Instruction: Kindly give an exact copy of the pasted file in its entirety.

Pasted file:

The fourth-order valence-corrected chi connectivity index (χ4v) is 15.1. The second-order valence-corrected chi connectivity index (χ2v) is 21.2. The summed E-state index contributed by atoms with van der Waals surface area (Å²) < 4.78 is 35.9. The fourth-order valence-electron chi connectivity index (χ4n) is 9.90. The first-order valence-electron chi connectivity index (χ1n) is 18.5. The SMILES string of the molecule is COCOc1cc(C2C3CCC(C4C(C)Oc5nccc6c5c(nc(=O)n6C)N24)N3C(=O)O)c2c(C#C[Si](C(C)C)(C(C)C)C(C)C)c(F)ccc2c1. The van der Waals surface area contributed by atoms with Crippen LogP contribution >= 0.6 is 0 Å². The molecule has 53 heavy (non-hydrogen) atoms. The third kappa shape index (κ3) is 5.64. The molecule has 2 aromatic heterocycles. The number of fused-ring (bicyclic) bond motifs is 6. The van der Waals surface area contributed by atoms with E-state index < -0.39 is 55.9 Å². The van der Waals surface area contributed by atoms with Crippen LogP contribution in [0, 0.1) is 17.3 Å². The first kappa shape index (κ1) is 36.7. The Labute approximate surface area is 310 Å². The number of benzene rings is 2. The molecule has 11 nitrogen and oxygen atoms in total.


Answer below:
The fourth-order valence-corrected chi connectivity index (χ4v) is 15.1. The second-order valence-corrected chi connectivity index (χ2v) is 21.2. The summed E-state index contributed by atoms with van der Waals surface area (Å²) < 4.78 is 35.9. The fourth-order valence-electron chi connectivity index (χ4n) is 9.90. The first-order valence-electron chi connectivity index (χ1n) is 18.5. The SMILES string of the molecule is COCOc1cc(C2C3CCC(C4C(C)Oc5nccc6c5c(nc(=O)n6C)N24)N3C(=O)O)c2c(C#C[Si](C(C)C)(C(C)C)C(C)C)c(F)ccc2c1. The van der Waals surface area contributed by atoms with Crippen LogP contribution >= 0.6 is 0 Å². The molecule has 53 heavy (non-hydrogen) atoms. The third kappa shape index (κ3) is 5.64. The molecule has 2 aromatic heterocycles. The number of fused-ring (bicyclic) bond motifs is 6. The van der Waals surface area contributed by atoms with E-state index < -0.39 is 55.9 Å². The van der Waals surface area contributed by atoms with Crippen LogP contribution in [0, 0.1) is 17.3 Å². The first kappa shape index (κ1) is 36.7. The Labute approximate surface area is 310 Å². The number of benzene rings is 2. The molecule has 11 nitrogen and oxygen atoms in total.